No, really, it's easy


It would seem that convincing people that they don't need to "try" to achieve their goals is difficult. One has to tell them they are doing something wrong, not that they should do some new thing, and this really gets their goat. They can become quite agitated, quite the opposite to the intended reaction! They will also tell at great length all the little myths they have built up to explain why their life is crap and there's nothing they can do about it. I've seen this before with the mentally ill ("i am <label/>, there's a chemical imbalance in my brain"), i had not realized it would apply so much to the physical side as well.

It seems to me that this is the reason things like Alexander Technique are not popular.

I suppose one might pretend that there was some mystical dimension to explain how one is suddenly able to act without effort. Rituals could be devised that set up an expectation of change. For example, baptism, in which one is "born again". Not really to my liking.

Placebo medications would also suffice. Especially if they have some really odd side-effects. Also not to my liking.


There is a peculiar horror that improvements can be made by simply looking at problems a little differently, it makes one wonder just how much else we are doing wrong. It does seem a little cruel to force this on people. But the improvements that may be made outweigh this.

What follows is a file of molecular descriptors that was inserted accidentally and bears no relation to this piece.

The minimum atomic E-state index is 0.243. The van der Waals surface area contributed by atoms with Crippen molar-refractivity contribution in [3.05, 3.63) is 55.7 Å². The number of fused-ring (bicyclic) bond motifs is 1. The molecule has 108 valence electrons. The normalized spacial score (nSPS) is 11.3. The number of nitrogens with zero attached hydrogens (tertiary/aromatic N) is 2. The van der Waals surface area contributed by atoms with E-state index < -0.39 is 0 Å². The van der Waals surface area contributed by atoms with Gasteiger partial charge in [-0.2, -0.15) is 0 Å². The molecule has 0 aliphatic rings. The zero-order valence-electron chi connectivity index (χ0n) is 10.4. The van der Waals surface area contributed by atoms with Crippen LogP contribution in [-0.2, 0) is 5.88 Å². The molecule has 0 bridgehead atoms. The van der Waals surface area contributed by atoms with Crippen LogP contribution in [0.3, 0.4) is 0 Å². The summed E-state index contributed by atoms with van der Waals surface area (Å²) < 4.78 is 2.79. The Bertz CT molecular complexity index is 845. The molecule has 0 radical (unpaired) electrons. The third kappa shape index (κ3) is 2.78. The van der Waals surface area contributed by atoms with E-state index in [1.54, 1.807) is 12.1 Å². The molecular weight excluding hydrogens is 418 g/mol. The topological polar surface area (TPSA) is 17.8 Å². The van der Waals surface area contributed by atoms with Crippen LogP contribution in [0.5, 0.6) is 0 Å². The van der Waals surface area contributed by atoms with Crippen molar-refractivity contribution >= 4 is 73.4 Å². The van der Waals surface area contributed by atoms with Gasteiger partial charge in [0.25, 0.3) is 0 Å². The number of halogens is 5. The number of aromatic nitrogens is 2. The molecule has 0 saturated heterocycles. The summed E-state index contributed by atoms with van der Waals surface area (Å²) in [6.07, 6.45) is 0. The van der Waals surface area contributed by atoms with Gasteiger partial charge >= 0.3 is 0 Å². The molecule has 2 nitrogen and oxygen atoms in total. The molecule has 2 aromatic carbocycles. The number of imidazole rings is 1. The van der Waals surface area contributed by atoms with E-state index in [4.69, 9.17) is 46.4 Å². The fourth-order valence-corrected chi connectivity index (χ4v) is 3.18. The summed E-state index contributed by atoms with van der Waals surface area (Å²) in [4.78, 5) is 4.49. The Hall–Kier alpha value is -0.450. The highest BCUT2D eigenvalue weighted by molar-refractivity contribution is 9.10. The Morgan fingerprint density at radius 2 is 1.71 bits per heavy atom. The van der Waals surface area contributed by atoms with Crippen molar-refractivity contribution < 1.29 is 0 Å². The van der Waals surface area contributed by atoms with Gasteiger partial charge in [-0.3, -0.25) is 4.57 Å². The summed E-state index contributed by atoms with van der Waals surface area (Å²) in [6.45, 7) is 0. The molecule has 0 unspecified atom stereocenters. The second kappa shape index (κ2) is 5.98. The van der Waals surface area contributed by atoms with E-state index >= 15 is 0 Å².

A big part of the problem is the Protestant work ethic, which is embedded deeply in our culture. One is expected at all times while "at work" to appear busy. Sufficient busy-work covers your butt if things go wrong. It seems people think that there is a simple equation whereby effort is converted into results, no matter how poorly directed, and no matter the problem, despite overwhelming evidence to the contrary.

It's also deeply embedded in our language. We "try to think", we "think hard", we "concentrate", with furrowed brows in order to induce appropriate levels of pain, as though thinking is a bowel movement. We do "all-nighters" when studying. We feel guilty if we don't do these things, but it would be hardly possible to devise methods more likely to inhibit thought or insight. And we simply don't have the words for how to properly control our bodies. We don't have words to describe our control systems and feedback mechanisms and internal cables and levers and hinge points and balance systems, or for means of energy minimization and efficient application of effort and identification of systems in opposition, negotiation of valleys in the energy function, factorization.

Thought is not an action. Thoughts assemble themselves of their own accord. The pieces must exist, the words and concepts and experiences, and then one simply attends to the relevant factors while eliminating expectations as to what the solution will be. You don't make thoughts, thoughts make you.